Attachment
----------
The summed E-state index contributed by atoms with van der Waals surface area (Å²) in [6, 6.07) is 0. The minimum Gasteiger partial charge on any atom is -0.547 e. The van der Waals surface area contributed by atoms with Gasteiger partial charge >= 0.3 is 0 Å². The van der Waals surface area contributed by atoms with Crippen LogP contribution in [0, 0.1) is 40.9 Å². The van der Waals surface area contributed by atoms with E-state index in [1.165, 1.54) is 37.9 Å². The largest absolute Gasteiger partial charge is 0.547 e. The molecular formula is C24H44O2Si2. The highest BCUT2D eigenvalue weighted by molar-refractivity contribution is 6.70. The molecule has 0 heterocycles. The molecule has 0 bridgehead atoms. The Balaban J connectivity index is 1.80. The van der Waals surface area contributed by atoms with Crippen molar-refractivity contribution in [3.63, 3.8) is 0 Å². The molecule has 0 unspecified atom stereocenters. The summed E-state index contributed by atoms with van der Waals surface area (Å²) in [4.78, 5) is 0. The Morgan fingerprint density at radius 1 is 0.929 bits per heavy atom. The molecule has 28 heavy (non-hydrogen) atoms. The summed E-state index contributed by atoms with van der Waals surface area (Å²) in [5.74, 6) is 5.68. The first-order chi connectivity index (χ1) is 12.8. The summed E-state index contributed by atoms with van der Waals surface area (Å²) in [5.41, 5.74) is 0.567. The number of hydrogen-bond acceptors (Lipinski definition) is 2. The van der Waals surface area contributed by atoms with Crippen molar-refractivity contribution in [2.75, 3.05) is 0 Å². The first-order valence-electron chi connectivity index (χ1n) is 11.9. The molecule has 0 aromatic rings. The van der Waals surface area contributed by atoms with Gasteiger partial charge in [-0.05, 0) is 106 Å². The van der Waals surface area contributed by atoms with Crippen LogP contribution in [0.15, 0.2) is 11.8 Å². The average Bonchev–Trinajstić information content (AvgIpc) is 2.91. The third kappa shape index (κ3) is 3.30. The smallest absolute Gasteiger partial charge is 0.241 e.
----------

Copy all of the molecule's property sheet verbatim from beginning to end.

The summed E-state index contributed by atoms with van der Waals surface area (Å²) in [6, 6.07) is 0. The minimum Gasteiger partial charge on any atom is -0.547 e. The van der Waals surface area contributed by atoms with Gasteiger partial charge >= 0.3 is 0 Å². The van der Waals surface area contributed by atoms with Crippen LogP contribution in [0, 0.1) is 40.9 Å². The van der Waals surface area contributed by atoms with E-state index in [1.165, 1.54) is 37.9 Å². The largest absolute Gasteiger partial charge is 0.547 e. The molecular formula is C24H44O2Si2. The highest BCUT2D eigenvalue weighted by molar-refractivity contribution is 6.70. The molecule has 0 heterocycles. The molecule has 0 bridgehead atoms. The Balaban J connectivity index is 1.80. The van der Waals surface area contributed by atoms with Crippen molar-refractivity contribution in [3.63, 3.8) is 0 Å². The molecule has 0 unspecified atom stereocenters. The summed E-state index contributed by atoms with van der Waals surface area (Å²) in [4.78, 5) is 0. The Morgan fingerprint density at radius 1 is 0.929 bits per heavy atom. The molecule has 28 heavy (non-hydrogen) atoms. The summed E-state index contributed by atoms with van der Waals surface area (Å²) in [5.74, 6) is 5.68. The first-order chi connectivity index (χ1) is 12.8. The summed E-state index contributed by atoms with van der Waals surface area (Å²) in [5.41, 5.74) is 0.567. The number of hydrogen-bond acceptors (Lipinski definition) is 2. The van der Waals surface area contributed by atoms with Crippen molar-refractivity contribution in [2.75, 3.05) is 0 Å². The first-order valence-electron chi connectivity index (χ1n) is 11.9. The molecule has 0 aromatic rings. The van der Waals surface area contributed by atoms with Gasteiger partial charge in [-0.05, 0) is 106 Å². The van der Waals surface area contributed by atoms with Crippen LogP contribution in [0.15, 0.2) is 11.8 Å². The average Bonchev–Trinajstić information content (AvgIpc) is 2.91. The third kappa shape index (κ3) is 3.30. The smallest absolute Gasteiger partial charge is 0.241 e.